Two years after re-writing the rules of horror filmmaking with 2017’s Get Out, director Jordan Peele returns with Us, an achievement that's nearly the equal of his earlier film. Us combines masterful visuals with dense storytelling, and a half-dozen instant-classic sequences. And it's scary as hell.
It’s not as if there was much concern that Get Out was a fluke, but Us firmly cements Peele as one of the most vital, talented, and important voices in film today.
Peele's new film has a lot on its mind and juggles it all with nearly complete success. Us introduces numerous elements—a certain biblical verse, bunnies, references to Hands Across America and the nation's supposed system of underground tunnels—and makes each of them pay off down the line. Like Get Out, Us practically demands repeat viewings.
I'll reveal what happens in the first act. A family (parents Lupita Nyong'o and Winston Duke, and kids Evan Alex and Shahadi Wright Joseph) go on vacation to a lake house on the California coast. The mother is nervous, having suffered a childhood trauma on the nearby Santa Cruz boardwalk. And then, one night, a family of doppelgängers shows up at their door.
The introduction of the doppelgänger family is a brilliantly chilling scene, helped mostly by off-kilter movements and delivery by Nyong'o, that recalls some of the famous dream sequences on Twin Peaks. She's excellent throughout, but it’s that particular sequence that represents the best work the actress has done since her Oscar-winning turn in 12 Years a Slave. Duke, best known for Black Panther, finds just the right energy as the formidable but somewhat dorky father.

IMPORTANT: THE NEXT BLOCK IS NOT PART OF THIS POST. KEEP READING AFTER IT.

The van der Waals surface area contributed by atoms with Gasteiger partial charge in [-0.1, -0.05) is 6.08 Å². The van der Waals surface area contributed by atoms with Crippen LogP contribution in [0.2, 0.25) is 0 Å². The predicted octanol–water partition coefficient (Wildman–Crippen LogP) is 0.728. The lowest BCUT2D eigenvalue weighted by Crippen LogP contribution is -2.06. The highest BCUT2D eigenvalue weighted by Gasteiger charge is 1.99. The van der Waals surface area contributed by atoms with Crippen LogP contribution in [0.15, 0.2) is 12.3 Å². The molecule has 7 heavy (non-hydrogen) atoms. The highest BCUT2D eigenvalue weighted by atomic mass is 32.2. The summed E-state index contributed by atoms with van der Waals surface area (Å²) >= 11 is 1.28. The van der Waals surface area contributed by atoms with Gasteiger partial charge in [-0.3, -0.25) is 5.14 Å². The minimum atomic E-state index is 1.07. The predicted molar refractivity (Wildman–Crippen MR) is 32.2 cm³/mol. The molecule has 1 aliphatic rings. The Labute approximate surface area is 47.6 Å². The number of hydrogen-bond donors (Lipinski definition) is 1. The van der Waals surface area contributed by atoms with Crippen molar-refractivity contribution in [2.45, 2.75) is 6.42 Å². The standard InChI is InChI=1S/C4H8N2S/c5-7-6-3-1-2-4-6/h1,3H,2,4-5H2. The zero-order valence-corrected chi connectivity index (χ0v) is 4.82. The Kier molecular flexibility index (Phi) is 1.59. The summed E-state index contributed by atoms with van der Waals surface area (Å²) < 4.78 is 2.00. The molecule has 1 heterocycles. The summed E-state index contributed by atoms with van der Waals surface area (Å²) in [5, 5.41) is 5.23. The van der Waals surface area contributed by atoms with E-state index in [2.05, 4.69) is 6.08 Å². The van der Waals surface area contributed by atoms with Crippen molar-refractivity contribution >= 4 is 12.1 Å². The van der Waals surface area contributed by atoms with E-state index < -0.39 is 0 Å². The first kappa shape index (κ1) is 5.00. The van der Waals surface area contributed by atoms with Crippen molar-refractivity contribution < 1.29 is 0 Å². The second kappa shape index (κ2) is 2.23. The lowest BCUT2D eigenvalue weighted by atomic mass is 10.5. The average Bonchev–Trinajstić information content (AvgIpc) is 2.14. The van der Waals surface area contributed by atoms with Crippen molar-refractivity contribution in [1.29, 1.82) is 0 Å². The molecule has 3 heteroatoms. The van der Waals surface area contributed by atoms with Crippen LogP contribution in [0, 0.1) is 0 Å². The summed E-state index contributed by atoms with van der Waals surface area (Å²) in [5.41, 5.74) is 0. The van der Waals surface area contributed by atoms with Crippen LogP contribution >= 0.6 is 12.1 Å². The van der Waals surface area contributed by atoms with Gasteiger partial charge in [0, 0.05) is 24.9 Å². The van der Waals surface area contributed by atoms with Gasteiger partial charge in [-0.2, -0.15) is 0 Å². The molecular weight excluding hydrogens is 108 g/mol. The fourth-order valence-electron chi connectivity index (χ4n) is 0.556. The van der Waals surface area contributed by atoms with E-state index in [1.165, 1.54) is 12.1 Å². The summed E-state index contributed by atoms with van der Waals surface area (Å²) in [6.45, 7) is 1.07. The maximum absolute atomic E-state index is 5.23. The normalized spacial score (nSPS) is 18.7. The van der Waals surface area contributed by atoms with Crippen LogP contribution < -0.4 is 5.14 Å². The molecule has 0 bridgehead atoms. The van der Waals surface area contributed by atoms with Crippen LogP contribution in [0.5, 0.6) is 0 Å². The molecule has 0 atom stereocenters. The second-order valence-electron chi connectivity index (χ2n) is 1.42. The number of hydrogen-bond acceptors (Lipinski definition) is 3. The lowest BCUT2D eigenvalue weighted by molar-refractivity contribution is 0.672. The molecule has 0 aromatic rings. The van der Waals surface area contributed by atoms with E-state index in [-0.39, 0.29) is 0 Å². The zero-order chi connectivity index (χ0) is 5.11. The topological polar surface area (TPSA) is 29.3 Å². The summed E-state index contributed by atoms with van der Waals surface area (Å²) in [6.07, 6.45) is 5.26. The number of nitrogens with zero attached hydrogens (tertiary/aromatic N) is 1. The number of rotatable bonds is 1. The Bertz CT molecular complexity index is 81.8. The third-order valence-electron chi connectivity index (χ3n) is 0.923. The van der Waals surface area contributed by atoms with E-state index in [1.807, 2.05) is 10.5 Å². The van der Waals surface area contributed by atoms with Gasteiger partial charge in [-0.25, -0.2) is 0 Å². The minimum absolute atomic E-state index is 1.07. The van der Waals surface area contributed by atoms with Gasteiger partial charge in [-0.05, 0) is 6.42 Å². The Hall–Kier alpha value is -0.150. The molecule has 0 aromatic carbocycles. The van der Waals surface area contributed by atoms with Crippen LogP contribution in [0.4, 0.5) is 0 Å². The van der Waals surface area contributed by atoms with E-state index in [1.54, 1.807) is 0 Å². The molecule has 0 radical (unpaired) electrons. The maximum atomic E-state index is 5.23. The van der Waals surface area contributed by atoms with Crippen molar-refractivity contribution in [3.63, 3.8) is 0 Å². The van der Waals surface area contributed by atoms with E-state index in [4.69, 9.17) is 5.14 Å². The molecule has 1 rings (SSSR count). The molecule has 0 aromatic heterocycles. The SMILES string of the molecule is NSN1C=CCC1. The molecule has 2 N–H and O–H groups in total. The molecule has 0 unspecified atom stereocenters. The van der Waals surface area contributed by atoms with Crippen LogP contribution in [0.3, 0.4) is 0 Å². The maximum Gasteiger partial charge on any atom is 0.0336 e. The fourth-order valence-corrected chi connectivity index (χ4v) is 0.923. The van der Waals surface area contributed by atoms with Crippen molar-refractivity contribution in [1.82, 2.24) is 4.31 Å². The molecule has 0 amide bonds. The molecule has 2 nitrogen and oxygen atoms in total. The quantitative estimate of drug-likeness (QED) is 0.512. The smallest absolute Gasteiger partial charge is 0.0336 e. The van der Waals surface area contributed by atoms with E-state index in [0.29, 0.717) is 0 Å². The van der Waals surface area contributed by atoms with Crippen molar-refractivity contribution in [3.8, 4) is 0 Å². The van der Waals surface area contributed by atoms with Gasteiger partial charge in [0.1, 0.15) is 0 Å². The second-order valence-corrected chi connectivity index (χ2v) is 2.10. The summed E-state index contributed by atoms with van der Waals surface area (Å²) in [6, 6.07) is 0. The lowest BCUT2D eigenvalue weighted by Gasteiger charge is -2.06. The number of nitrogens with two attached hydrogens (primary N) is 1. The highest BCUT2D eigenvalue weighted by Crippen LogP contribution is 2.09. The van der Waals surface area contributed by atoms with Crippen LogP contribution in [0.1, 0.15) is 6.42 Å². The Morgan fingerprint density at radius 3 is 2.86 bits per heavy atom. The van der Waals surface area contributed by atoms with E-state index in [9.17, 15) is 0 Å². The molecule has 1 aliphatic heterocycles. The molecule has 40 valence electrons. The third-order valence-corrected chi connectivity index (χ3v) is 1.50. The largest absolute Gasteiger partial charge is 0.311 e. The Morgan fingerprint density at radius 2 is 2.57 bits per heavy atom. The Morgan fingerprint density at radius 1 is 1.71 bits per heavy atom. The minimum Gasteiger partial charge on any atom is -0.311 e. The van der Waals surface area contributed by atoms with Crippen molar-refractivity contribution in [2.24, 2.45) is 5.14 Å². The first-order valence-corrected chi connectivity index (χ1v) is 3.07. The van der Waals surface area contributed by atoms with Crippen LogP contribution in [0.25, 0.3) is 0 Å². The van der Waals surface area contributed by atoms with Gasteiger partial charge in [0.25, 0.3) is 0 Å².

The film also casts Tim Heidecker and Elisabeth Moss as the main family's friends, nightmarish yuppies who drink on the beach and seem to hate each other. A scene at their beach is another instant classic, from the name the film gives the Alexa-life device in their home to the two perfect musical choices.
Tim and Eric Awesome Show, Great Job!, Heidecker’s old TV show, wasn’t my thing, but I've always found Heidecker fascinating as a movie actor, while Moss shines in a gonzo performance that's against type. The actress, oddly enough, starred with Mark Duplass in 2014's The One I Love, which also involved a vacation house and mysterious doppelgängers.
Besides David Lynch, Stanley Kubrick is also an influence, especially The Shining. There are also echoes of the TV series The Leftovers, as well as that certain biblical verse that subtly pops up throughout the film, in the tradition of Exodus 8:2 throughout Paul Thomas Anderson's Magnolia (PTA is thanked in the film's acknowledgements.)
Among other notable talents, Jordan Peele's got an eye for what’s naturally eerie. Like a hall of mirrors, or a festival boardwalk that's completely empty. Or the feeling of helming a boat that you're not sure you know how to drive.
Us isn't quite the incendiary racial gut-punch that Peele's previous film was, but it offers a couple of different valid allegorical elements, which are certainly open to interpretation. The film’s ultimate meaning is going to be divisive, as is what filmgoers think about the final twist. Also like Get Out, Us plays best with the energy of a crowd. I highly recommend seeing Us in a city theater, that's completely full, preferably on opening night.